Two years ago Syria was a peaceful country. most people in the Islamic countries think that why such a devastating war begun in the Syria and who support and benefit this war. Bashar doesnt know what he is doing. He lets Syria to be devastated and its resorces be lost. At the end there will be a destroied country with a tired, damaged and needy people. If the government and rebel know that they are misusing and they are heading wrong direction they can rescue there country.

May 27, 2013 2:01 AM
This is very sad situation. I have mentioned in my previous comments that opposition main target to capture power and then enjoy their life with the blessing of west. They do not have brain to think how to solve Syrian problems. They are just united because of backing of west with DOLLAR and weapons to change regime and that is all. Do yo think this is not terrorism, because this is supported by west so this is not terrorism, this is freedom fight for POOR SYRIAN PEOPLES.Just to obtain our personal goals we did this drama and not for syrian peoples this is very sad story.

History will record all these acts and all these MAIN characters will remain in hell because MY GOD knows the true story behind this big drame for more then three years. MY GOD will not make any mistake in judgement and he will give award according to our acts in this world.Can we live without water and electricity.........BIG NO. This opposition who is holding this conference in complete ac hotel with complete security can imagine problem of syrian peoples never ever. They are working on west agenda to destroy syria completely and then they will start with IRAN. Because IRAN never take dictation like SAUDI ARABIA, QATAR,UAE, BAHRAIN,KUWAIT and so many ideal puppel govt to serve west interest in their region.
In Response

by: Julian Leonard from: Manchester UK
May 27, 2013 8:03 AM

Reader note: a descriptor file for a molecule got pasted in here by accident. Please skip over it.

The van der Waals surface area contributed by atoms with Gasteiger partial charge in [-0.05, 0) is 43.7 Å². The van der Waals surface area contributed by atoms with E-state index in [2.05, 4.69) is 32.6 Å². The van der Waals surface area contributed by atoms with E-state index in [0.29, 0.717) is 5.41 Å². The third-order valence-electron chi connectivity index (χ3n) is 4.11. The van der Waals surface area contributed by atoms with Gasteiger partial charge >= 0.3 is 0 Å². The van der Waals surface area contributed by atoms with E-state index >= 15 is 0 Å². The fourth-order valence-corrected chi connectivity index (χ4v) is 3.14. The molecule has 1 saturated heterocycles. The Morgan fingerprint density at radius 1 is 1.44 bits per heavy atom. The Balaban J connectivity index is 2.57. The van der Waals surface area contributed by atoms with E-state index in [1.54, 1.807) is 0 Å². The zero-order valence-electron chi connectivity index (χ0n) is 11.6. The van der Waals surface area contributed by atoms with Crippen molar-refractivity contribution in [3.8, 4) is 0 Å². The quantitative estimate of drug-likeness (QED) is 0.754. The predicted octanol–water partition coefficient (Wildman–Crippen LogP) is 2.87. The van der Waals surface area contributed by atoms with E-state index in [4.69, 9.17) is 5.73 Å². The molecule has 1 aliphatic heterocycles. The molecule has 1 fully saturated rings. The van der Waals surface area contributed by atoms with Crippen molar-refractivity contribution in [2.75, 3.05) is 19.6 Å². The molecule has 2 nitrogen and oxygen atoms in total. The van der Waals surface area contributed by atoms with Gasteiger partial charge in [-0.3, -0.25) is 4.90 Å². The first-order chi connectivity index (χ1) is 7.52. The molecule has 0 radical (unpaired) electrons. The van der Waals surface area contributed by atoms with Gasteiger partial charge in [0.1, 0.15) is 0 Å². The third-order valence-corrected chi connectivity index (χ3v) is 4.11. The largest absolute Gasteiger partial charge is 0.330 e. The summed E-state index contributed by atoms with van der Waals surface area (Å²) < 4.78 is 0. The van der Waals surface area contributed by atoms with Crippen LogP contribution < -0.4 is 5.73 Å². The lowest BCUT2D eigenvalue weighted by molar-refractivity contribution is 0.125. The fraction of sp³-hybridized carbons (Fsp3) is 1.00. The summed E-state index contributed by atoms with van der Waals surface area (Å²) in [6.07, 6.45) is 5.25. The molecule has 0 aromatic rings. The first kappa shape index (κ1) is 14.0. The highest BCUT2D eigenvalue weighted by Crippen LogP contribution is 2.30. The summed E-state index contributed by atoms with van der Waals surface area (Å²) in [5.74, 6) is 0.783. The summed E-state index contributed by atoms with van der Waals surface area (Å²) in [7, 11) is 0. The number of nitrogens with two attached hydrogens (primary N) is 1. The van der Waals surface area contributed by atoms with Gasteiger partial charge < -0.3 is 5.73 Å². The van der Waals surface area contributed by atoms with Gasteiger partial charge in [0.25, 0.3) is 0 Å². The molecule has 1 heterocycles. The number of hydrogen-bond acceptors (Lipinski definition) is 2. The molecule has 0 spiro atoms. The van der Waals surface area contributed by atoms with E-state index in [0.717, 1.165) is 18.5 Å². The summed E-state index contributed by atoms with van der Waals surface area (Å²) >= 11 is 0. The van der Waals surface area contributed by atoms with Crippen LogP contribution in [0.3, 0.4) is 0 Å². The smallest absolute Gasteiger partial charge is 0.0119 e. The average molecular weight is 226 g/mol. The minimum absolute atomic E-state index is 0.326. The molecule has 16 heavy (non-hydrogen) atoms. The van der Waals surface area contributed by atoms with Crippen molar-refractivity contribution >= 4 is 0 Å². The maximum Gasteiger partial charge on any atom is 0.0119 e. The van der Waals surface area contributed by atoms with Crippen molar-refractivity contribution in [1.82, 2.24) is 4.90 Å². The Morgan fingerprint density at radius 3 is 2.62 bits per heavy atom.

Trust me, most people in the West do not want involvement in Syria. They did not want involvement in Iraq or Libya. Even the minority that do are simply making that decision based on an uncritical acceptance of the simplistic good versus bad rhetoric of populist politicians and mainstream media. There is no democratic mechanism here in the West by which changes in our disgraceful and murderous foreign policy can be changed. The only issues upon which we seem to be able to vote upon every four or five years is the colour of the tie our next bunch of dictators wear!

Democracy is a sham here, hijacked by those made powerful by an economic system in which there is no negative feedback function so, the rich simply get more rich, more powerful, and increasingly able to increasingly distort the law and decision-making process for their own benefit. They get away with it because they are much more devious, mendacious and sophisticated in their control than the Disneyesque puppets like Hussein and Assad they create to make war with.

I'm not a believer in God myself but, if I were I'd believe in the Devil too and, I'd suspect we're living in a world in which money and power has led to it being ruled and run by devils and, that being the case, I could only hope you're right and, in some other spiritual dimension, these truly inhuman people are judged and punished accordingly.

by: JKF from: Ottawa, Canada
May 26, 2013 8:31 PM